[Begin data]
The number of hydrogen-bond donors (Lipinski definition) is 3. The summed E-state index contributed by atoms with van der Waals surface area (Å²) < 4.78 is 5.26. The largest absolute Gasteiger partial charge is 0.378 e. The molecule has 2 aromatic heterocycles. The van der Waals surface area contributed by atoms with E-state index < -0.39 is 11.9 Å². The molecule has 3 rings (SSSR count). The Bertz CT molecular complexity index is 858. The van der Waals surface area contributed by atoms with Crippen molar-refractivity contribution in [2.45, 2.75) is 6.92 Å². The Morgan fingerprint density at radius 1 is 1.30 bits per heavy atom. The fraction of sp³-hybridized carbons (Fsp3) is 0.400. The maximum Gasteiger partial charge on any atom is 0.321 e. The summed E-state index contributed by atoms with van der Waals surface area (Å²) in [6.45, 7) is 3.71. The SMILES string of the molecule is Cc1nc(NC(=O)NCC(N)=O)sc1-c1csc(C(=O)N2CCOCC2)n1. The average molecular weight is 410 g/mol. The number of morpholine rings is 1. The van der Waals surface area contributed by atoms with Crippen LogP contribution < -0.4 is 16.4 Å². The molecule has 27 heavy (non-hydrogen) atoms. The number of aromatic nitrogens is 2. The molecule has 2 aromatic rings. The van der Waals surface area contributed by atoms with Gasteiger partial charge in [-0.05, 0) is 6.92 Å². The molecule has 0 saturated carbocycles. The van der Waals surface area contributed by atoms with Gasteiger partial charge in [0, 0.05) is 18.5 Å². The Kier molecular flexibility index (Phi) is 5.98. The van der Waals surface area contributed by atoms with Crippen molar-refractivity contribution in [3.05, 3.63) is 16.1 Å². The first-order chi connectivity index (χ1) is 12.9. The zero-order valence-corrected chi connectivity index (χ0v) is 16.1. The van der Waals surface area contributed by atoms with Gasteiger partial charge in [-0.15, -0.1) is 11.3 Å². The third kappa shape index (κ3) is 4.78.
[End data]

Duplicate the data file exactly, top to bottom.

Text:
The number of hydrogen-bond donors (Lipinski definition) is 3. The summed E-state index contributed by atoms with van der Waals surface area (Å²) < 4.78 is 5.26. The largest absolute Gasteiger partial charge is 0.378 e. The molecule has 2 aromatic heterocycles. The van der Waals surface area contributed by atoms with E-state index < -0.39 is 11.9 Å². The molecule has 3 rings (SSSR count). The Bertz CT molecular complexity index is 858. The van der Waals surface area contributed by atoms with Crippen molar-refractivity contribution in [2.45, 2.75) is 6.92 Å². The Morgan fingerprint density at radius 1 is 1.30 bits per heavy atom. The fraction of sp³-hybridized carbons (Fsp3) is 0.400. The maximum Gasteiger partial charge on any atom is 0.321 e. The summed E-state index contributed by atoms with van der Waals surface area (Å²) in [6.45, 7) is 3.71. The SMILES string of the molecule is Cc1nc(NC(=O)NCC(N)=O)sc1-c1csc(C(=O)N2CCOCC2)n1. The average molecular weight is 410 g/mol. The number of morpholine rings is 1. The van der Waals surface area contributed by atoms with Crippen LogP contribution < -0.4 is 16.4 Å². The molecule has 27 heavy (non-hydrogen) atoms. The number of aromatic nitrogens is 2. The molecule has 2 aromatic rings. The van der Waals surface area contributed by atoms with Gasteiger partial charge in [-0.05, 0) is 6.92 Å². The molecule has 0 saturated carbocycles. The van der Waals surface area contributed by atoms with Gasteiger partial charge in [0, 0.05) is 18.5 Å². The Kier molecular flexibility index (Phi) is 5.98. The van der Waals surface area contributed by atoms with Crippen molar-refractivity contribution in [3.05, 3.63) is 16.1 Å². The first-order chi connectivity index (χ1) is 12.9. The zero-order valence-corrected chi connectivity index (χ0v) is 16.1. The van der Waals surface area contributed by atoms with Gasteiger partial charge in [-0.15, -0.1) is 11.3 Å². The third kappa shape index (κ3) is 4.78.